The silence of the green leafy suburb of Tokai was broken on Thursday June 10 as 100 Economic Freedom Fighter (EFF) supporters gathered in protest allegations of racism.
The previous evening the Tokai community social media pages were buzzing with comments about the picket. The Tokai Neighbourhood Crime Watch asked residents to stay away and allow law enforcement agencies to do their jobs.
Picketers gathered on the corner of Fyfe and Main roads at the home of Arthur McKey, 75, who alleges that his fruit trees have been poisoned because “black kids” picked the fruit that fell from his 80-year-old guava tree.
“I was told I was attracting the wrong kind of people to our upscale suburb…
“I asked what he meant by the wrong kind of people,” he said of a neighbour, whom he would not name.
Mr McKey said he had invited the mayor and representatives of different political parties to visit his property and help him handle the issue but only the EFF responded.
Wearing T-shirts handed out at the start of the picket emblazoned with “Stop Racism in Tokai” they marched past Tokai Library singing, chanting slogans and waving banners under the watchful eye of Kirstenhof police, metro police and the public order policing (POP).
EFF provincial chairperson Nosipho Makamba-Bogya handed over a memorandum to Protea Sub-council representative Desiree Mentor.
Ms Makamba-Bogya said they had decided to picket because “the City of Cape Town did nothing about this incident, but when a tree in the area was seen dying it launched an investigation suspecting the tree was poisoned and it made headlines in a local newspaper”.
Mr McKey was referring to an investigation by the City into a poisoned yellowwood tree in Oakridge, Meadowridge.
In response to these claims, the City’s Mayco member for community services and health, Dr Zahid Badroodien, said vandalism of trees on City property was a violation of City regulations and that there had been a number of incidents of tree poisoning on City property in areas such as Durbanville, Meadowridge and Kenilworth.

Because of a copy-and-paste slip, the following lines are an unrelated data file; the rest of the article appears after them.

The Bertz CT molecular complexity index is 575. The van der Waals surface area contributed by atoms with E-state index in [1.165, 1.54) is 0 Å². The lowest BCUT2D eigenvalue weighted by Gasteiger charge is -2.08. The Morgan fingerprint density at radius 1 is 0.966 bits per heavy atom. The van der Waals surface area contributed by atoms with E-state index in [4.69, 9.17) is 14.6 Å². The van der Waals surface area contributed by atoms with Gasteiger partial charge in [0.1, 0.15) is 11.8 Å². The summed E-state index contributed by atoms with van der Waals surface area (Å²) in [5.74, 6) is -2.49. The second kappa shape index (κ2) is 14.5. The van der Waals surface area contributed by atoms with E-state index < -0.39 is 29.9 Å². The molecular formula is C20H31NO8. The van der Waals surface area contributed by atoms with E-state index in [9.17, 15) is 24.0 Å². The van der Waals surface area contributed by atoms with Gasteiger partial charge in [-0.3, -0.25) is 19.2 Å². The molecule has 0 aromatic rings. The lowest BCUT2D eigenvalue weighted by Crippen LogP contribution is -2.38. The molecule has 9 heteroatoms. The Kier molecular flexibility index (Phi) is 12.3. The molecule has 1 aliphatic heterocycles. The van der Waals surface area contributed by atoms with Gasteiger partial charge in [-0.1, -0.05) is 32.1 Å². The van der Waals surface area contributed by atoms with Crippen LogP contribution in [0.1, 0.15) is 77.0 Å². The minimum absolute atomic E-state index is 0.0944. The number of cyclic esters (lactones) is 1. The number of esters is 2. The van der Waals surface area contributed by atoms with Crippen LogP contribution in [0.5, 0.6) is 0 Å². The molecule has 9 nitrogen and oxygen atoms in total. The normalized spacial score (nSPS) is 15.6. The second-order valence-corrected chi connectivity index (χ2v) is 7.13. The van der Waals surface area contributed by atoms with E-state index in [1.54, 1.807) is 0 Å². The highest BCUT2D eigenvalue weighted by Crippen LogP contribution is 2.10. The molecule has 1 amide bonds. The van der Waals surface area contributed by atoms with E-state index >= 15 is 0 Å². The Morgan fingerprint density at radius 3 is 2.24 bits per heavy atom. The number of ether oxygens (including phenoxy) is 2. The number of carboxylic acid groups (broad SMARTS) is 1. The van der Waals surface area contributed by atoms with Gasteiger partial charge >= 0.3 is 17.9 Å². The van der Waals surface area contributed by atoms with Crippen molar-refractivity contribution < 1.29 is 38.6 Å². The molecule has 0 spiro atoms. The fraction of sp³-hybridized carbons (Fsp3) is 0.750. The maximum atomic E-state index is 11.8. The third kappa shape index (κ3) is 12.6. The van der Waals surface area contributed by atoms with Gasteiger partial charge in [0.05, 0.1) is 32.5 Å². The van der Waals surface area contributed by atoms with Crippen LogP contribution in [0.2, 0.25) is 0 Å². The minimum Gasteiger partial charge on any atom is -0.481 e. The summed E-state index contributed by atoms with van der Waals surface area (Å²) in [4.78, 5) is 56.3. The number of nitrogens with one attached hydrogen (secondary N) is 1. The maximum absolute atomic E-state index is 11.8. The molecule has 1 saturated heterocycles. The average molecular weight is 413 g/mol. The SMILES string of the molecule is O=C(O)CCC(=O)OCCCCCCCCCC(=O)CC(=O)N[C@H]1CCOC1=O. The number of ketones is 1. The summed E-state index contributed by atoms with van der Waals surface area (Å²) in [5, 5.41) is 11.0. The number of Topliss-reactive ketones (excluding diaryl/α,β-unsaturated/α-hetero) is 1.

“The by-law deals specifically with trees in public places, not private property. For matters related to private property, residents can report incidents to the local SAPS.”
Kirstenhof police spokesperson Sergeant Deidre Solomon said two cases had been registered in March by Mr McKey – one for malicious damage to property and intimidation against the neighbour who took down the posters he had up on his wall warning people about the tree.
The second case was related to the alleged theft of the posters he had erected on his wall warning that fruit might be poisoned. Sergeant Solomon said there was no case specifically related to the alleged poisoning of the tree. However, she said, both cases had been withdrawn after having been discussed with the senior prosecutor of Wynberg.
Ward 71 councillor Penny East said she was deeply saddened by what she believed was a neighbourly dispute which had escalated to a politically-driven protest. “I have never seen any proof of poisoning of any tree, so it’s all hearsay. And there has been no official complaint to the City,” said Ms East.
Read more about this in the Bulletin on Thursday June 17.